KE: There were a number of interesting things that were happening at the same time. Certainly, there was the influence of the war and the transport of young men across the Atlantic. During the summer of 1918, we were shipping 10,000 young men a day to Europe. And there was close contact in crowded barracks in the military training camps in the United States. There was also a push to make sure that the whole country was behind the war effort, so people were moving from rural areas to cities and were living in crowded conditions in the big cities. We know that close contact breeds transmission of both viruses and bacteria.
There was also a public health denial about what was happening. Particularly with the second wave in the fall of 1918, public health officials said this is just flu as usual. There was no acknowledgement that there was a problem and no prohibition initially on mass gatherings.
WS: The 1918 flu had distinctive epidemiologic features. In conventional influenza outbreaks — the kind that we have every year — the most severely affected people are the very young and the very old. If we look at hospitalization rates or deaths by age, in your mind you see a U-shaped curve. The youngest and the oldest are at the high points on the ends of the curve, and older children, adolescents and young adults are the bottom of the U — their hospitalization rates and death rates are lower. However, in the 1918 epidemic, we have a W-shaped curve. So young adults, 20- to 40-year-olds, also were stricken with the most severe kind of influenza that resulted in hospitalizations and deaths. And that still is, as far as I know, inexplicable.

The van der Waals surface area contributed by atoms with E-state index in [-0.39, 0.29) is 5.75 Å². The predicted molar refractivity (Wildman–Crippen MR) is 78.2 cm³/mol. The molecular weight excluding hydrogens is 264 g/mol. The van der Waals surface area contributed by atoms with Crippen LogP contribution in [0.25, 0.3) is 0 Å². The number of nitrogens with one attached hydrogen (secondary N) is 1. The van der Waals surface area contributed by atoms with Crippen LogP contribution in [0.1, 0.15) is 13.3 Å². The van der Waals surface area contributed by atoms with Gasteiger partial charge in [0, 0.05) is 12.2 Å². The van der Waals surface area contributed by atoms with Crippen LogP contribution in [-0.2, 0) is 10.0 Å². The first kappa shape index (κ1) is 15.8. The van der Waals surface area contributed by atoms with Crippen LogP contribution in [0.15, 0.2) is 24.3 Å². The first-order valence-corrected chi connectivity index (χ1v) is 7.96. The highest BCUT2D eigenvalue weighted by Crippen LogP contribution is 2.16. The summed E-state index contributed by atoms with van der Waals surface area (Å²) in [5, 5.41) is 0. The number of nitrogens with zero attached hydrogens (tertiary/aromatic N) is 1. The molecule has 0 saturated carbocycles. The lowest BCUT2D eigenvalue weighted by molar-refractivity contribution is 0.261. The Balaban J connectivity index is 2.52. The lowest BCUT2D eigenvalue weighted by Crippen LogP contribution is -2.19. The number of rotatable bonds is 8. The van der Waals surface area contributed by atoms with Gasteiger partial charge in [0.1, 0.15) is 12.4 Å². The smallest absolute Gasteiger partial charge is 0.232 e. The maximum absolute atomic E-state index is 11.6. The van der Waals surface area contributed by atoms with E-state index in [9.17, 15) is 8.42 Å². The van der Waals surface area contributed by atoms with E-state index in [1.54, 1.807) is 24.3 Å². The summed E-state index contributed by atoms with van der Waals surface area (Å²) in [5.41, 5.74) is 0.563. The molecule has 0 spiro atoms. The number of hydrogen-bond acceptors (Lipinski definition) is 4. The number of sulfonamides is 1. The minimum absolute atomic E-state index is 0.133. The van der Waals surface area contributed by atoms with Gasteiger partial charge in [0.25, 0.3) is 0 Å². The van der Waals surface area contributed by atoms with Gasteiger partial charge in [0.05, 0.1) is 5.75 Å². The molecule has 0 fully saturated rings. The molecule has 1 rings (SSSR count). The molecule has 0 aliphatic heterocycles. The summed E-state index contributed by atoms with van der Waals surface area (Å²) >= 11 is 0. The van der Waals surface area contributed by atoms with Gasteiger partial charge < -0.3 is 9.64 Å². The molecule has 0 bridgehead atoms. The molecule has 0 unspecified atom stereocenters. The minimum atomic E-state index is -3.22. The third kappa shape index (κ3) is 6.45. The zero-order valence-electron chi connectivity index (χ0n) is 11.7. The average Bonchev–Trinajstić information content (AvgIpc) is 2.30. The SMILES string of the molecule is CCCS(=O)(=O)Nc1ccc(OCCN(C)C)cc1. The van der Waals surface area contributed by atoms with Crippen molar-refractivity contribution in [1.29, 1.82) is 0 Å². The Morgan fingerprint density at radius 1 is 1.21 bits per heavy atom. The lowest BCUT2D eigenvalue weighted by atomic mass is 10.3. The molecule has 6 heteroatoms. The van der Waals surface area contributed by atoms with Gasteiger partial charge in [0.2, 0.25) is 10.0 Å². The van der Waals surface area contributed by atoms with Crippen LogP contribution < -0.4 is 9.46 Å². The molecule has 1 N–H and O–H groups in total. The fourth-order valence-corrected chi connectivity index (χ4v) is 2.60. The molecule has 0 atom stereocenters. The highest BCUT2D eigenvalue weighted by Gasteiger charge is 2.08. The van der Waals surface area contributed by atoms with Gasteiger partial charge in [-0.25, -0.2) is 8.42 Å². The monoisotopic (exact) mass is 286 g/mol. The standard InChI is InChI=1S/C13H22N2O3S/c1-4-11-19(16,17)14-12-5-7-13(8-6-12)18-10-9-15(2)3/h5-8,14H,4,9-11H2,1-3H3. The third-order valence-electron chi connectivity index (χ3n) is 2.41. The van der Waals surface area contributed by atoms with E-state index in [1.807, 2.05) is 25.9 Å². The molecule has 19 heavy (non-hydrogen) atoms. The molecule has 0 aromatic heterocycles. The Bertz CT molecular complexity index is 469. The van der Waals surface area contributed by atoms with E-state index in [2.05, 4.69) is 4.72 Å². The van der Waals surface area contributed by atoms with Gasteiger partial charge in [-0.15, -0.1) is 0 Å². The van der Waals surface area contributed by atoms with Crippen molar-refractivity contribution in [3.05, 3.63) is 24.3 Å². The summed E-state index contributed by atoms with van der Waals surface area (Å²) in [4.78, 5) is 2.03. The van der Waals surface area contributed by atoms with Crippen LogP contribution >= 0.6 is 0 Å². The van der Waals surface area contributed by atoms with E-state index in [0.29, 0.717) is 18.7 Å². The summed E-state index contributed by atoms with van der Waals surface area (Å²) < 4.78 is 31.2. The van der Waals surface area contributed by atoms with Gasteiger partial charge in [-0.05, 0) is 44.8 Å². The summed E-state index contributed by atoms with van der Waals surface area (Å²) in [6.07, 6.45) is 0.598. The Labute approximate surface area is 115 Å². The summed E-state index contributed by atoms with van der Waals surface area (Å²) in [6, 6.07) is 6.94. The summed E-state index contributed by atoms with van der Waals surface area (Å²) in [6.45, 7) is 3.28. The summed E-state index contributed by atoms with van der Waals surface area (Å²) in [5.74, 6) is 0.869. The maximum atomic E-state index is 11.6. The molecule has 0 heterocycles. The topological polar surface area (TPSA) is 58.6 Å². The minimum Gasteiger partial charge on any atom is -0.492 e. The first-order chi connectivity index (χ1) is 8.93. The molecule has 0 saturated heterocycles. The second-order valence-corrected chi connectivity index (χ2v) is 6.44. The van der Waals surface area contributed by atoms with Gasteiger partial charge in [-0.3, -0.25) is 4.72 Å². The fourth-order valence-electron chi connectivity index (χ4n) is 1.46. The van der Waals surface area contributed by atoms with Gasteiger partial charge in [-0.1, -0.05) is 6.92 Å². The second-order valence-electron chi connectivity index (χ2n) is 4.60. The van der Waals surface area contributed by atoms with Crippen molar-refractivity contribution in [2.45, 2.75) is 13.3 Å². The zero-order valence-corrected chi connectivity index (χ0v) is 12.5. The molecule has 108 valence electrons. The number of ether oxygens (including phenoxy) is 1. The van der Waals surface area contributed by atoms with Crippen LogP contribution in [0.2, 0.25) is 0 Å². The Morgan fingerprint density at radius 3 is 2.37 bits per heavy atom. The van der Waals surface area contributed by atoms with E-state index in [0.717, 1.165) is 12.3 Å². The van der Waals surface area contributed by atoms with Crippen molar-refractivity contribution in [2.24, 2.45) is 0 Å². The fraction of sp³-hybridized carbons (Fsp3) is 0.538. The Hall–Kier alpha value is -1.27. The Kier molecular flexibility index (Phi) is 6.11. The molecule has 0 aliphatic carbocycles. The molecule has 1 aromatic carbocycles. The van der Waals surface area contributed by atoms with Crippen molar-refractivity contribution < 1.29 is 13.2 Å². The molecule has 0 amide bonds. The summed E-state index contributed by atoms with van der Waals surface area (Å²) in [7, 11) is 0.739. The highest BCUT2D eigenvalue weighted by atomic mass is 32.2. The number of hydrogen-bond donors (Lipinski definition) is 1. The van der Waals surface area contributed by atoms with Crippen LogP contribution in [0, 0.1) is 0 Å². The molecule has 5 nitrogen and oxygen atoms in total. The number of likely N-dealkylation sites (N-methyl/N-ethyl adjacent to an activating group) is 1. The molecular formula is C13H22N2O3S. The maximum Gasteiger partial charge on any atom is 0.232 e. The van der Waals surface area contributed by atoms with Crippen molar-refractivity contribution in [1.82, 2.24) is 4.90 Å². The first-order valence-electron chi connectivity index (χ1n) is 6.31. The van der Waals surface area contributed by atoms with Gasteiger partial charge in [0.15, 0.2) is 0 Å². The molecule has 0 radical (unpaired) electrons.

Was there something different about the virus that caused the 1918 flu pandemic?
JC: It was more deadly than other flu viruses that have caused pandemics, and at the molecular level, there’s no simple answer for why that is. There are a handful of changes in the virus that individually may not be sufficient to catapult it to such lethality, but as a constellation they do, and we don’t really understand why they interact in that way.
The evidence now is that the 1918 virus was a bird flu virus that went directly to humans. The government has funded a lot of bird research recently, where scientists are collecting wild bird feces, and there are a lot of scary flus out in bird feces right now, all over the world.
JC: We can look at the genetic sequences of the viruses and tell that they have the features of flus that we know kill people very effectively, like the 1918 virus.
So, a pandemic flu like the 1918 flu could happen again?
KE: No question. We are a global community, and a potential pandemic virus is an airplane ride away.